American History / War Powwer Act 2
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The War Powers Act of 1973
The War Powers Act limits the power of the President of the United States to wage war without the approval of the Congress. The War Powers Act is also known as The War Powers Resolution. The purpose of the War Powers Resolution is to ensure that Congress and the President share in making decisions that may get the United States involved in hostilities. It prohibits the President from waging war beyond 60 days without the Congressional approval (MILNET: The War Powers Act of 1973). Authorization can be made in many forms such as a temporary waiver of the Act or via a Declaration of War (MILNET: The War Powers Act of 1973).
Under the Constitution, war powers are divided. Congress has the power to declare war and raise and support the armed forces (Article I, Section 8), while the president is the Commander in Chief (Article II, Section 2) (War Powers Resolution, Wikimedia). It is generally agreed that the Commander in Chief role gives the president power to repel attacks against the United States and makes him responsible for leading the armed forces. During the Korean and Vietnam wars, the United States found itself involved for many years in undeclared wars (War Powers Resolution, Wikimedia). Many members of Congress became concerned with the erosion of congressional authority to decide when the United States should become involved in a war or the use of armed forces that might lead to war. The Senate and the House of Representatives achieved the 2/3 majority required to pass this joint resolution over President NixonÐŽÐ‡s veto on November 7, 1973. (War Powers Resolution, Wikimedia).
The War Powers Resolution states that the PresidentÐŽÐ‡s powers as Commander in Chief to introduce U.S. forces into hostilities or imminent hostilities are exercised only pursuant to (1) a declaration of war; (2) specific statutory authorization; or (3) a national emergency created by an attack on the United States or its forces (War Powers Resolution: Presidential Compliance). It requires the President in every possible instance to consult with Congress before introducing American armed forces into hostilities or imminent hostilities unless there has been a declaration of war or other specific congressional authorization (The War Powers Act of 1973). Claremont Education It also requires the President to report to Congress any introduction of forces into hostilities or imminent hostilities, Section 4(a)(1); into foreign territory while equipped for combat, Section 4(a)(2); or in numbers which substantially enlarge U.S. forces equipped for combat already in a foreign nation, Section 4(a)(3) (War Powers Resolution: Presidential Compliance).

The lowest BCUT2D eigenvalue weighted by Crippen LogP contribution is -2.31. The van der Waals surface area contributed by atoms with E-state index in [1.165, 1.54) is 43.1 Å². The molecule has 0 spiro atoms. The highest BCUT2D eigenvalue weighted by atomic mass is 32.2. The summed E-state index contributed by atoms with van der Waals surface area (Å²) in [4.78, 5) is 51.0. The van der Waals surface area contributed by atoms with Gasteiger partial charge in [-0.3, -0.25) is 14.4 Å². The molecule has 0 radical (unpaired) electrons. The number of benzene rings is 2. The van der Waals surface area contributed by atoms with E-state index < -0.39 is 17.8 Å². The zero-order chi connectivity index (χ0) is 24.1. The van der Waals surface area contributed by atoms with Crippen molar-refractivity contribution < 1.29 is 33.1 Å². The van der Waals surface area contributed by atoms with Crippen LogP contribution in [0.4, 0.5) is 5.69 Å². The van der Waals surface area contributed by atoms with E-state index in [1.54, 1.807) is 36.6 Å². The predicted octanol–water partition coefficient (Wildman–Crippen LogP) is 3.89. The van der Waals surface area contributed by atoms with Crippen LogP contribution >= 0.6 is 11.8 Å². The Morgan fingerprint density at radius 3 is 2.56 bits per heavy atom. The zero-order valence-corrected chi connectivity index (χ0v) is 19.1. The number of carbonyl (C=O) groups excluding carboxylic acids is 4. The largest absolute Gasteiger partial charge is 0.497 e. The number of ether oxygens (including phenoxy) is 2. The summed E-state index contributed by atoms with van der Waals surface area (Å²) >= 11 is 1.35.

Once a report is submitted ÐŽÂ°or required to be submittedÐŽÂ± under Section 4(a) (1), Congress must authorize the use of forces within 60 to 90 days or the forces must be withdrawn. It is important to note that since the War Powers Resolution enactment, over President NixonÐŽÐ‡s veto in 1973, every President has taken the position that it is an unconstitutional infringement by the Congress on the PresidentÐŽÐ‡s authority as Commander in Chief (War Powers Resolution: Presidential Compliance).
Presidents have submitted 118 reports to Congress as a result of the War Powers Resolution, although only one (the Mayaguez situation) cited Section 4(a) (1) or specifically stated that forces had been introduced into hostilities or imminent hostilities (The Avalon Project at Yale Law School). Of these, President Ford submitted 4, President Carter one, President Reagan 14, President George W. Bush 7, President Clinton 60, and President George W. Bush 32. Congress invoked the War Powers Resolution in the Multinational Force in Lebanon Resolution (P.L.98-119), which authorized the Marines to remain in Lebanon for 18 months. In addition, P.L. 102-1, authorizing the use of U.S. armed forces concerning the Iraqi aggression against Kuwait, stated that it constituted specific statutory authorization within the meaning of the War Powers Resolution (War Powers Resolution: Presidential Compliance).
On November 9, 1993, the House used a section of the War Powers Resolution to state that U.S. forces should be withdrawn from Somalia by March 31, 1994; Congress had already taken this action in appropriations legislation. More recently, war powers have been at issue in former Yugoslavia/Bosnia/Kosovo, Iraq, Haiti, and in responding to terrorist attacks against the United States after September 11, 2001 (War Powers Resolution, Wikimedia). After combat operations against Iraqi forces ended on February 28, 1991, the use of force to obtain Iraqi compliance with U.N. resolutions remained a War Powers issue, until the enactment of P.L. 107-243, in October 2002, which explicitly authorized the President to use force against Iraq, an authority he exercised in March 2003, and continues to exercise for military operations in Iraq (War Powers Resolution, Wikimedia).